Family and finances are key sources of strength and self-sufficiency that interact in the lives of most Americans. However, many face ongoing problems and stress because of family and financial instability, especially in these uncertain times. Families in low-income communities may face greater difficulties in accessing resources to build strong finances and healthy relationships due to limited social networks, skills, and opportunities.
In the last decade, a variety of federal efforts were pioneered to build financial literacy skills among lower income populations and across the entire citizenry. These range from the Assets for Independence program at the U.S Department of Health and Human Services (HHS), which combines matched savings and financial education to foster asset development in low income families, to the Money Smart Financial Education Program at the Federal Deposit Insurance Corporation (FDIC), which provides financial education resources free of charge.
At the same time, growing recognition of the important roles that family and marital relationships play in the overall well-being of children, families, and communities—including financial well-being—has led to new HHS grants that provide skill-building and learning opportunities that will help foster healthy, stable family relationships and marriages. Some of these community-based grant programs, which target marital, family, and relationship stability, include a focus on improving communication about money issues and on encouraging joint financial planning. Many also help families connect with support services that address other barriers to relationship stability.
Research indicates that there is an interaction between interpersonal relationships and economic well-being.1 There is a well-documented correlation between marriage and better economic status; over time, married people experience a greater accumulation of wealth than do single or divorced people.2 Disagreements over money are often a major source of conflict between spouses and within families.3 Instability, be it familial or financial, can create problems and stress across income groups, but those in lower income categories are often most adversely affected.4 Finally, despite evidence that marriage can improve economic circumstances, preliminary evidence suggests that many low-income couples consider a certain level of financial stability as a precondition for marriage.5 These few examples are just the beginning; given the complexity of human relationships, both with other people and with economic systems, we clearly have more to learn about the interactions among family, marriage, income, and assets.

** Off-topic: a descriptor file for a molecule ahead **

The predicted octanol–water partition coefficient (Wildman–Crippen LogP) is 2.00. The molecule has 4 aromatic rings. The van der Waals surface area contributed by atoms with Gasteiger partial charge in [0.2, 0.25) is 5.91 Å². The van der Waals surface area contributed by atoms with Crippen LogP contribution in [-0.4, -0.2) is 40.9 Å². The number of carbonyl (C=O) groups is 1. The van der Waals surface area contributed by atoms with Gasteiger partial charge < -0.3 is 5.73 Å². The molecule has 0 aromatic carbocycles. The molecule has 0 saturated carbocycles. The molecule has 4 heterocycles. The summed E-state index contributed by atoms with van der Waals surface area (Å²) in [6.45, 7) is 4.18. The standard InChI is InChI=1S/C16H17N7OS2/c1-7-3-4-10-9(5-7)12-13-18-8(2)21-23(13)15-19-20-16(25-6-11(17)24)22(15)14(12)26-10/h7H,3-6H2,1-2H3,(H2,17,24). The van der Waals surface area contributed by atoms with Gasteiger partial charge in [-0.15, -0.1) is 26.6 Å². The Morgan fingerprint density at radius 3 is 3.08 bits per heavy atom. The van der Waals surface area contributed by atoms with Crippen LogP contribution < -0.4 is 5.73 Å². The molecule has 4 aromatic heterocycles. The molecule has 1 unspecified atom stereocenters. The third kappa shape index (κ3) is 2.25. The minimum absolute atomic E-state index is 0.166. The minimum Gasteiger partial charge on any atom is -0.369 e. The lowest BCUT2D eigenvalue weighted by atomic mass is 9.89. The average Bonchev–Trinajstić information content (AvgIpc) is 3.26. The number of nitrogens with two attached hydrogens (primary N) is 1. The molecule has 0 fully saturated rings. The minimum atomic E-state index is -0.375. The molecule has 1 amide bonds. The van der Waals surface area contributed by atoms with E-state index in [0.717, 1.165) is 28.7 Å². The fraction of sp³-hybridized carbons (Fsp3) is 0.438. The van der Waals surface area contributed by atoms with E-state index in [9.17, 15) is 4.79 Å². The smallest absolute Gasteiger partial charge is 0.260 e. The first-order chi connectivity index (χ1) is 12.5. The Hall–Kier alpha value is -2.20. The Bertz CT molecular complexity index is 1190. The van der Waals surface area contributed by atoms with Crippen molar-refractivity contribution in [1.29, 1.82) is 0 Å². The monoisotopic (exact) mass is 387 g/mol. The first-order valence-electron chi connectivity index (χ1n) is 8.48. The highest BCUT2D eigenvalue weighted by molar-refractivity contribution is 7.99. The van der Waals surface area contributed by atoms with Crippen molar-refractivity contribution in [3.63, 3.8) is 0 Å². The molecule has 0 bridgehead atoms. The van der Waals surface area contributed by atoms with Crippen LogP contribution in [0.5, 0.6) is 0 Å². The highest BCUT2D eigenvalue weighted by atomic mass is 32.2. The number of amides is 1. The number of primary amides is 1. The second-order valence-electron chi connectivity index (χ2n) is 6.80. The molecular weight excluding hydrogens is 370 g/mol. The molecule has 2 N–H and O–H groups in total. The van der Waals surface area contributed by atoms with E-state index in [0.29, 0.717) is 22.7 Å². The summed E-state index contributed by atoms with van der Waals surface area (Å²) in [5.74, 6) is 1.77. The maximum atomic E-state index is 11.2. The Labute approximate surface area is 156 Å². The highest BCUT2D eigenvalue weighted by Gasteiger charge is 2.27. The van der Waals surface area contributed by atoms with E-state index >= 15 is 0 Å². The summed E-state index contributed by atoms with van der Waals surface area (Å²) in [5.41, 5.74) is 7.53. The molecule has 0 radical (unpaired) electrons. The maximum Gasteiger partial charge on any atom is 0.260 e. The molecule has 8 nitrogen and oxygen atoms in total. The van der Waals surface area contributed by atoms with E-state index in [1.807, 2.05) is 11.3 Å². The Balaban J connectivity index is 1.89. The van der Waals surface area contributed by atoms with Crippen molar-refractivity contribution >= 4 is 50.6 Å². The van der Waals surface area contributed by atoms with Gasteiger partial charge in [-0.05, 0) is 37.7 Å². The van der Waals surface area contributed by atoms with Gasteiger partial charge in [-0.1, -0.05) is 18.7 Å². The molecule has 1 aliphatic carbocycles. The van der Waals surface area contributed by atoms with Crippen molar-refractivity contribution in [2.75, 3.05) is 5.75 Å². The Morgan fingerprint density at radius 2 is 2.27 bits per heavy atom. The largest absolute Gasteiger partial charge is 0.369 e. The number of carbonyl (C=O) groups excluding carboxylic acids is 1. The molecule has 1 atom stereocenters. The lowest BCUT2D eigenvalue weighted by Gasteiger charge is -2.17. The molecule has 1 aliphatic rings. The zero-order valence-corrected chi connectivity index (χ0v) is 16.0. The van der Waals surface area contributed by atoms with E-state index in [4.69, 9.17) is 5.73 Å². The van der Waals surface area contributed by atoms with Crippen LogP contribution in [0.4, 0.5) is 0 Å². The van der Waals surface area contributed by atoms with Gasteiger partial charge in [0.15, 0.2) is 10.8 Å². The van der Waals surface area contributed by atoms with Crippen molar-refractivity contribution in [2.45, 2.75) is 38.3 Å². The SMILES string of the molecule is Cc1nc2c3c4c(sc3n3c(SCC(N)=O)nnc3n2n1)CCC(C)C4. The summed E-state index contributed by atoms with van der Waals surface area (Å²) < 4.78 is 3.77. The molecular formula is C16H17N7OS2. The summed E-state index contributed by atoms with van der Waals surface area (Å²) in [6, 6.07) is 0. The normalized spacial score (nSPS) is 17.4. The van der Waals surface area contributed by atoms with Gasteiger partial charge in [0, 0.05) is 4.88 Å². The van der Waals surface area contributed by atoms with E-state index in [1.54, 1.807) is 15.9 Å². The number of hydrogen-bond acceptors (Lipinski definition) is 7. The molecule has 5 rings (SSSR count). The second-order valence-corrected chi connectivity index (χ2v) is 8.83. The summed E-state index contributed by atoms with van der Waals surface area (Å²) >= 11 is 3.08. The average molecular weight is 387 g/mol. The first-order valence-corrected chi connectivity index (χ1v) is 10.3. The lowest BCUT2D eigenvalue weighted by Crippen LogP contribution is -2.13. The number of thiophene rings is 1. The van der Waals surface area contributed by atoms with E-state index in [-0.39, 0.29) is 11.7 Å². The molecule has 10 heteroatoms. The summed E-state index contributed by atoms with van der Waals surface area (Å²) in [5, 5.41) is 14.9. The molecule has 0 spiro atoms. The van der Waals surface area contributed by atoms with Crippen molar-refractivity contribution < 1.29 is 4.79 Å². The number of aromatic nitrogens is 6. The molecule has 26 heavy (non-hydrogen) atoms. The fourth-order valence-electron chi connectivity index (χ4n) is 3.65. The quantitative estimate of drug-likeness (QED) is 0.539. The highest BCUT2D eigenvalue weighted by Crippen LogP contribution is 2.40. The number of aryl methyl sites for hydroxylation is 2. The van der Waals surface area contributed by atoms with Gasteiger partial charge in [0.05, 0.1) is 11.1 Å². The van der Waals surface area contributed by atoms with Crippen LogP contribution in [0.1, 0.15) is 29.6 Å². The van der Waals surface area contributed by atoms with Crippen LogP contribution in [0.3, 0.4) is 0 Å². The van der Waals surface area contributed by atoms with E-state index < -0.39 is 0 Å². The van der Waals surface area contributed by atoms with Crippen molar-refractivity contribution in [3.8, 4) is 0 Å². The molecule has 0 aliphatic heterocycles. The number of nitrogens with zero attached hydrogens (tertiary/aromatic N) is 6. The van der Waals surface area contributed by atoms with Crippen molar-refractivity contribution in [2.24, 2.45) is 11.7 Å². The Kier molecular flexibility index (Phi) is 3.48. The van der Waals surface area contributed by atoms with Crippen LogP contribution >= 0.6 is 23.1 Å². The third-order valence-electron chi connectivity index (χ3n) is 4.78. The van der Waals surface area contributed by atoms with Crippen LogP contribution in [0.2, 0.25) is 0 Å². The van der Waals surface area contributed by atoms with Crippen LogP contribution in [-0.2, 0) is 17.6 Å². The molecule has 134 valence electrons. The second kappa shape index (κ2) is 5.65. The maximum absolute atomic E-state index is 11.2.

This is the first of two briefs that examine the interplay between education and skills-building programming for lower income individuals and families in the areas of marriage and relationships, financial literacy, and asset development. These briefs are intended for practitioners working in any of these areas and interested in learning more about the other fields and potential collaboration or idea exchange. We hope that greater understanding of the similarities, differences, and interdependencies between relationships with a partner or spouse and one’s finances will better equip educators from those fields for the task of improving the stability of American families.
This brief provides an overview of existing efforts, documenting the fundamental concepts and skills that are taught by both marriage and financial educators to help low-income families move toward stability. We begin by defining each set of programs and its objectives and main tools. Then, we discuss the common ground between the specific objectives and tools and the ways that each community can offer additional tools to the other. We highlight opportunities for collaboration between the marriage and family-strengthening initiatives and the financial literacy and asset-building initiatives, and we conclude with some lessons for building the foundations of family and financial stability. Throughout this brief there are green boxes highlighting examples of existing program curricula or related literature, chosen not to indicate an endorsement or preferred status, but instead selected to show the diversity and range of content available. There are also blue boxes that provide additional information on existing programs or suggestions from other practitioners.
In many ways, a relationship with money is akin to an intimate relationship. Learning how to make good decisions and choices in relationships involves emotion and trust, while balancing immediate and long-term planning horizons is complicated. Marriage and relationship skills educators may be able to offer ways to address the emotional context of financial decisions, and they may benefit from understanding the broad array of tools available for assisting families in financial difficulty. Financial educators may be able to give guidance to families experiencing financial crises and expand their understanding of emotional issues that couples face. In any case, family problems are a significant threat to financial stability, and financial problems are a significant threat to family stability, so let us begin the conversation.